Tuesday, November 16, 2010
Guest Blog: New Mexico Can’t Afford to Get it Wrong About Medicaid
This is a guest blog by Sireesha Manne, Attorney, New Mexico Center on Law and Poverty.
Governor-elect Martinez will soon have to deal with the daunting fiscal challenges facing New Mexico while honoring her promises, most notably to protect Medicaid from further program cuts. Her commitment to Medicaid is a wise one: few policymakers doubt the powerful and vital role of Medicaid in New Mexico’s economy and healthcare system. The program has been a saving grace for the state, providing healthcare coverage to over half a million people. The program also brings $3 billion federal dollars into our economy that supports over 50,000 jobs, mostly in the healthcare sector.
Yet there has been considerable misinformation in the public eye due to recent news coverage about the costs of the program and about its services in comparison to the programs in other states. Lest New Mexico shoot itself in the foot by taking a slash-and-burn budget approach to a program that has helped the state weather the continuing economic storm, it’s critical to set the record straight about Medicaid.
#1: Medicaid is facing a $360 million shortfall primarily because the state borrowed a huge sum of money from the program that has not been returned. When New Mexico received federal stimulus funds for Medicaid in 2009, the state removed approximately $200 million in state general funds from the program and used it to bail out other parts of the budget in a time of economic crisis. The federal stimulus funds will expire by the end of this fiscal year, requiring the state to replace the money it borrowed from Medicaid. The legislature should repay the loan now as it always intended to do.
#2: New Mexico’s Medicaid program is well-aligned with other states. Recent news articles on the subject assert that New Mexico provides more expansive Medicaid services than other states. However, the facts don’t support this. As the Secretary of the Human Services Department has testified to the legislature on many occasions, New Mexico Medicaid benefits are no more generous than those offered in other states. All 50 states offer prescription drugs, 47 states offer hospice services, 43 offer eyeglasses, and the majority of other states offer hearing aids and dentures. Although these services are not mandated by the federal government, states have chosen to cover them because they are medically necessary and meet the needs of their populations.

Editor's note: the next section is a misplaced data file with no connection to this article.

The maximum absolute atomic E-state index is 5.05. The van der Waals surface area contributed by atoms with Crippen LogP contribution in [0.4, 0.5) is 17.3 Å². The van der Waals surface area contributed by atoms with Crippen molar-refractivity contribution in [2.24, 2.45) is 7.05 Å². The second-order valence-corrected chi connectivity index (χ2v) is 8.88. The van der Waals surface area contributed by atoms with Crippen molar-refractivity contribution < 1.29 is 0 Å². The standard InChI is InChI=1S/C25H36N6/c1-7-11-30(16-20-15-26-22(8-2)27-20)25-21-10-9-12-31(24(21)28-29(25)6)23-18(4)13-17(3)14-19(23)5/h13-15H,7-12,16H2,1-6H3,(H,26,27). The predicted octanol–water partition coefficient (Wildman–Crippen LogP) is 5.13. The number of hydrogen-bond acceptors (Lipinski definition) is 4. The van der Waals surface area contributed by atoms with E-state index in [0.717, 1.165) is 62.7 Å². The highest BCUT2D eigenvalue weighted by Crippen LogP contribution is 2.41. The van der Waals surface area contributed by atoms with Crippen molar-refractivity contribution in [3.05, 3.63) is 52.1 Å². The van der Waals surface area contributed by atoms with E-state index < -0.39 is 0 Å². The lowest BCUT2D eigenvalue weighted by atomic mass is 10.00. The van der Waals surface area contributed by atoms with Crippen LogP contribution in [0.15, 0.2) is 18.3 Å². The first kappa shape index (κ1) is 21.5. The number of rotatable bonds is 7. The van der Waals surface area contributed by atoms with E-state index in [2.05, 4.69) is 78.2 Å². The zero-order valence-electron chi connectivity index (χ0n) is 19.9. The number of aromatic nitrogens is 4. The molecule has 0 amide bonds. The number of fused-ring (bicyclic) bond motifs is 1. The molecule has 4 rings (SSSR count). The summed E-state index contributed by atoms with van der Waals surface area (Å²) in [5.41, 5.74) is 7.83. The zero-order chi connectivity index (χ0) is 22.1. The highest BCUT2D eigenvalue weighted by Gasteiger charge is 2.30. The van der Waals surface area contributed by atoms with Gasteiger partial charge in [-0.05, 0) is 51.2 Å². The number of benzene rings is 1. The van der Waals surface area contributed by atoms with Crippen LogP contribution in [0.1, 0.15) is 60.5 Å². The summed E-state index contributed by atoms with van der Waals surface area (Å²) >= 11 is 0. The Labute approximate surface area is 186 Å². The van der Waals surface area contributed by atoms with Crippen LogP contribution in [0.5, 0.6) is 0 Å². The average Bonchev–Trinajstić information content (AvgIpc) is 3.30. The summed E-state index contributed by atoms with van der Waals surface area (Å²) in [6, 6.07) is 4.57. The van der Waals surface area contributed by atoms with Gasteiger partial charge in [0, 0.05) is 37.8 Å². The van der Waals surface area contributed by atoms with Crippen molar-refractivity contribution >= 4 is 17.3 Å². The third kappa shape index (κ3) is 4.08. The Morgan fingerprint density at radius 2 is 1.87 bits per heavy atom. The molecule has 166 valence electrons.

Every state also offers Medicaid and the Children’s Health Insurance Program (CHIP) to children whose family incomes are higher than the federally mandated level. Our income eligibility levels for Medicaid and CHIP are in the middle of the pack compared to other states, with 25 other states having more generous levels than New Mexico for children’s coverage. It is worth noting though, that New Mexico should lead the pack with our Medicaid and CHIP programs, given that we still have the seventh highest rate of uninsured children in the nation.
We do even worse when it comes to Medicaid coverage for parents. Though many believe that reasonably well-off parents can receive Medicaid, this is hardly true. Jobless parents must have very low incomes of less than 29% of the poverty level to receive Medicaid coverage in New Mexico. This means that a family of three must make less than $5,370 annually to qualify for the program. As a fallback for these parents and other adults living in poverty, New Mexico started the State Coverage Insurance program (SCI). But enrollment in this program has been frozen and there are nearly 24,000 people on the waiting list.